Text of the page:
Dir. Peter Berg and Josh Pate. USA. 2004

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“Their sons grow suicidally beautiful, At the beginning of October, And gallop terribly against each other's bodies”
from the poem “Autumn Begins In Martins Ferry, Ohio” by James Wright.

Directed by Peter Berg and co-written by David Aaron Cohen, Friday Night Lights is not only a sports movie about a high school football team but also a film about values and what is important in life. Set in 1988 in Odessa, Texas, a West Texas oil town of 90,000 people where everyone lives for Friday nights during football season so they can go out and cheer their team, the Permian High Panthers (also known as “Mojo), the football team with the most wins in Texas history. 

Based on the Pulitzer Prize winning book “Friday Night Lights: A Town, a Team, and a Dream” by H. G. “Buzz” Bissinger, people in Odessa eat, sleep, and breathe football. They talk about it incessantly on talk-radio shows, at the local drive-ins and bars, reflecting on the team's past glory and the championships yet to come. They “dream of heroes because their own dreams have disappeared, and…their sons must bear the pressure of these dreams.” Their obsession with winning is so strong that “for sale” signs are put on the coach's front lawn after a loss, and racial prejudice remains a potent factor. 

The film captures the explosive force of the game and also explores the character of the boys, mostly 17-year-olds, who are under constant pressure from their families, coaches, and teammates to realize the hopes and dreams of the community, but who must deal with harsh realities. Led by intense head coach Gary Gaines (Billy Bob Thornton), the team has high expectations but, when star running back Boobie Miles (Derek Luke) tears an Achilles tendon in his knee, the mood of the team sinks. The young quarterback Mike Winchell (Lucas Black) now feels the pressure to produce even more, although he is lacking in self confidence and has to deal with a chronically ill mother. 

There are also fireworks between tailback Don Billingsley (Garrett Hedlund), a player prone to fumbles and his bitter, alcoholic father Charles (Tim McGraw), a former star for the Panthers, now living with only his fast-fading memories and his championship ring. Charles is not above humiliating his son in public, while telling him that football is everything. “After football,” he says, “it's just babies and memories." Upcoming star Chris Comer (Lee Thompson Young) gives the team some hope but he is only a third-string running back with much to learn. Boobie wants to get back in, but his ego and immaturity get in the way. Insisting on playing in spite of the doctor's orders, he inevitably reinjures his knee and is out for the season. 

Although some of the actors playing the 16 and 17-year-old football players look more like NFL linebackers in their late twenties, they act young and vulnerable and we root for them to come out on top. Like soldiers going off to war for a reason they do not understand, they play football as if their life depends on it. One boy says, “I don't feel like 17,” and you can see the sadness on his face. A very touching moment occurs after quarterback Winchell throws an errant pass in the end zone to a wide open receiver and cries openly in the locker room, repeatedly saying “I'm sorry.”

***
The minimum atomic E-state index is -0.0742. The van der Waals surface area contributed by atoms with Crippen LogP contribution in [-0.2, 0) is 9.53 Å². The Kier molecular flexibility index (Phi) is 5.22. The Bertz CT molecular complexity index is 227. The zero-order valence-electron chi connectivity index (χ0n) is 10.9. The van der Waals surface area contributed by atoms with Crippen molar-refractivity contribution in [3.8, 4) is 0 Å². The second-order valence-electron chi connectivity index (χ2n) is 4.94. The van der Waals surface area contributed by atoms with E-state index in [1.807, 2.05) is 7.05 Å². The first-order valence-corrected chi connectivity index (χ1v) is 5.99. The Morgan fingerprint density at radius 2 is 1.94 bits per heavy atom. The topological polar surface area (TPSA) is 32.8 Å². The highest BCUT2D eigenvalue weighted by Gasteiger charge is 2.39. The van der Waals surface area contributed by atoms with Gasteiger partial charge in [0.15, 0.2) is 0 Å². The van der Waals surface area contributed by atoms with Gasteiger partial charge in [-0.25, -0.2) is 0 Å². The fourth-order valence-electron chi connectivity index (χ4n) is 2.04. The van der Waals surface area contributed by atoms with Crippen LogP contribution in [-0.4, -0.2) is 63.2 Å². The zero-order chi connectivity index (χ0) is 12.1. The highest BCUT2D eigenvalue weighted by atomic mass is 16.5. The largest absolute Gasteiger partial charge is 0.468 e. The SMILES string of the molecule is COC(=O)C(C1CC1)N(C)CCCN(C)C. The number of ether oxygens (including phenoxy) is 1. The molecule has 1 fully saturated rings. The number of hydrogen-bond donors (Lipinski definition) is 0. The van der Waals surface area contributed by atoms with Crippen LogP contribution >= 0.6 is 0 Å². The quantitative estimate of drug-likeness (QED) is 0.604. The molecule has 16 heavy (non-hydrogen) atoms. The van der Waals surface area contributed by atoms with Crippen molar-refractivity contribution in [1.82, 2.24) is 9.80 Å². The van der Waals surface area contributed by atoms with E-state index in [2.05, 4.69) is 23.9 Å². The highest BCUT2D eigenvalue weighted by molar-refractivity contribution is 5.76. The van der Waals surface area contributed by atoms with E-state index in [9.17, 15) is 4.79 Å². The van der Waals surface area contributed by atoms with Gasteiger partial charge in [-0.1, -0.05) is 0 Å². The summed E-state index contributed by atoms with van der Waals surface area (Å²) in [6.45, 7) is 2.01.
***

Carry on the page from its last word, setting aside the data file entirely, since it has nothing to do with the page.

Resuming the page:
Another extremely moving scene is when Boobie breaks down and cries as he tells his uncle L.V. (Grover Coulson) that he cannot do anything else in life besides play football. Though the Panthers struggle, they end up in a three-way tie for the right to play in the State Championship game against the rough and physical Dallas Carter team with a coin toss determining who plays and who goes home. That is where the fireworks really begin. Though some facts are embellished for dramatic effect, Friday Night Lights is an emotionally honest and compelling film, with characters that grow in depth and maturity, a rare achievement for a sports film. 

Billy Bob Thornton turns in one of his best performances as Coach Gaines who initially falls into line with the heavy-handed machismo approach, yelling at his team that they “have to be perfect” and repeating the win-at-all-cost mantra of the community. By the time the final game rolls around, however, he tells his huddled players that being perfect does not mean winning each game or never making mistakes. It means that you can look your friends in the eye and tell them that you have given all that you could have given. As the team listens in hushed silence, he tells them to go back on the field with "clear eyes, love in your heart, joy in your heart,” an important reminder of the values in life that are the most nurturing and reflective of my feelings after the film had ended. 


Howard Schumann

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